Thursday, January 31, 2013

Thursday's Child and Her Grammarness Lives On

No New Books Today

I usually post about books on Thursdays because I love those things, be they of the digital variety or the hardcopy kind that fall onto my face with a plop when I doze off while reading in bed. But this week has been fraught with lots of family crises. You'd think one really sick person in a week or one emergency run would be more than enough. Try two of each! 

The series of heart-pounding events started last Thursday, so that somehow made me think of that old rhyme about children born on days of the week. I checked: I'm a Thursday's child and the rhyme says I have far to go. Why me? A better question yet is what has Thursday got to do with going anywhere? 

Google to the rescue! Here's what one sage had to say: 

 "Thursday - the fifth day of the week, "... derives its name from the MIddle English Thorsday. "Thursday's child has far to go," much like Thor, the only god who couldn't cross from earth to heaven upon the rainbow."

Where's that rainbow anyway? I'm looking for it. Not seeing it.

The best part of finding the answer to my question was that I reread the whole poem and decided being born on Thursday was a heck of a lot better than being born on Wednesday, but I became firmly convinced that because I'm only one day away from Wednesday, there has been a bit of contamination--at least this past week.

Mondays child is fair of face,
Tuesdays child is full of grace,
Wednesdays child is full of woe,
Thursdays child has far to go,
Fridays child is loving and giving,
Saturdays child works hard for his living,
And the child that is born on the Sabbath day
Is bonny and blithe, and good and gay.


Her Grammarness

Which/Witch one's right? Or, maybe the real question is why did they make English so tricky?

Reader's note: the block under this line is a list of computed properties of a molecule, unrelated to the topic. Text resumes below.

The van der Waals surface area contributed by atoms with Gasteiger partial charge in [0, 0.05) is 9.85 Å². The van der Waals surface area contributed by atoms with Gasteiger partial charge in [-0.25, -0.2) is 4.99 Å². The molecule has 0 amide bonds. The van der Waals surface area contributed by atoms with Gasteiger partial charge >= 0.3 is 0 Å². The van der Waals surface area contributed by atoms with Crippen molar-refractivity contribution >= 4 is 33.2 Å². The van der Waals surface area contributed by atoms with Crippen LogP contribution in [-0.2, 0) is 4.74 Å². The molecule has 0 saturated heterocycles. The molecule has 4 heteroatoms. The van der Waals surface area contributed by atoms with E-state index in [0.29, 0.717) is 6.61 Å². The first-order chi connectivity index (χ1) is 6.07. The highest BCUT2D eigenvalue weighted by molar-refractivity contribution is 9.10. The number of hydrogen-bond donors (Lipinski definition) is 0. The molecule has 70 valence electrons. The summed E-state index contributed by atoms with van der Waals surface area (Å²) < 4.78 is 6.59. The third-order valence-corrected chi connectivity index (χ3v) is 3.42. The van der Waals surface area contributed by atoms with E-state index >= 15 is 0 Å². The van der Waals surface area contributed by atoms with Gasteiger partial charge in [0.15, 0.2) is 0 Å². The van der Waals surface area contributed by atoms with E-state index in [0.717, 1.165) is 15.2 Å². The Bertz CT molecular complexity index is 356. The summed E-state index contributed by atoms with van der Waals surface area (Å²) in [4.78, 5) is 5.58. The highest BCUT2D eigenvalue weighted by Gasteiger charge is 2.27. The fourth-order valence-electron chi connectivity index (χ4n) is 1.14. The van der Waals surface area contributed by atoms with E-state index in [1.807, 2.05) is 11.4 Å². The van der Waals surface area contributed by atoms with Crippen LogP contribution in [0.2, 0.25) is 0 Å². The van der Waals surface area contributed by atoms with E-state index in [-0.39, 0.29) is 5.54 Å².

1) He warned me not to lose/loose that book contract.
2) I had so many complements/compliments on my book that I wrote another one.
3)I stood in line for hours for the eminent/imminent author to sign my copy of his book.
4)How can people read on a stationery/stationary bike?

Any more of these tricksters that you know and love?

Monday, January 28, 2013

Monday Miscellany: Want Some Great Free Ebooks?

Great Ebooks Giveaway

Angela and Becca are hosting a huge giveaway to celebrate their 5-year-old blog, The Bookshelf Muse.

And Alligators Overhead is among those ebooks being given away. Hope you'll stop by their place, say hi and join in the party!


Reconnecting Progress

Phillip Toledano

Part of my reconnecting with the world around me is to read ever more widely again. This week I found a slightly dated copy of The Atlantic, but when I opened it, the topic was anything but dated. Here's the essence of that article by Stephen Marche. Thanks to texting, facebook, Google+, and Twitter, Americans now live in a web of connection in which we can reach everyone we know in just a fraction of a second. Yet for all this connectivity, we have never been more detached from one another, or lonelier. If you're interested in reading the article, HERE it is. It starts with a shudder, so if you write things macabre, take a look. There's a book in this.


Quote for the Day: 

“There are three rules for writing a novel. Unfortunately, no one knows what they are.” - W. Somerset Maugham

Do you enter to win books? If so, what books are you winning? Any recommendations? How do you feel about being part of this "connected-isolated" group of Americans? Or, do you disagree with the premise of the article? 

Friday, January 25, 2013

Small Things Hop?

Celebrating The Small Things


It's the small things that add up to how we spend most of our lives. The trip to Bali or the graduation ceremony we remember easily, but the day we had a coffee with an old friend might be forgotten.  So here's a chance to mark a few of those easily forgotten things and share them with others. 

Today's small things:

1. I paid my bills. The act was small. The bills were not.
2. I threw out magazines from the 1990's. I now have a free shelf. 
3. I called my sister just to say hi.

The day's not over, and when I walk down to the mailbox to see what the postman has deposited there for me or when I peel the carrots for dinner I'll remark on these small things and be grateful for them.

Want to join this Hop? Want to visit some others who already have? Here's your chance.

Thursday, January 24, 2013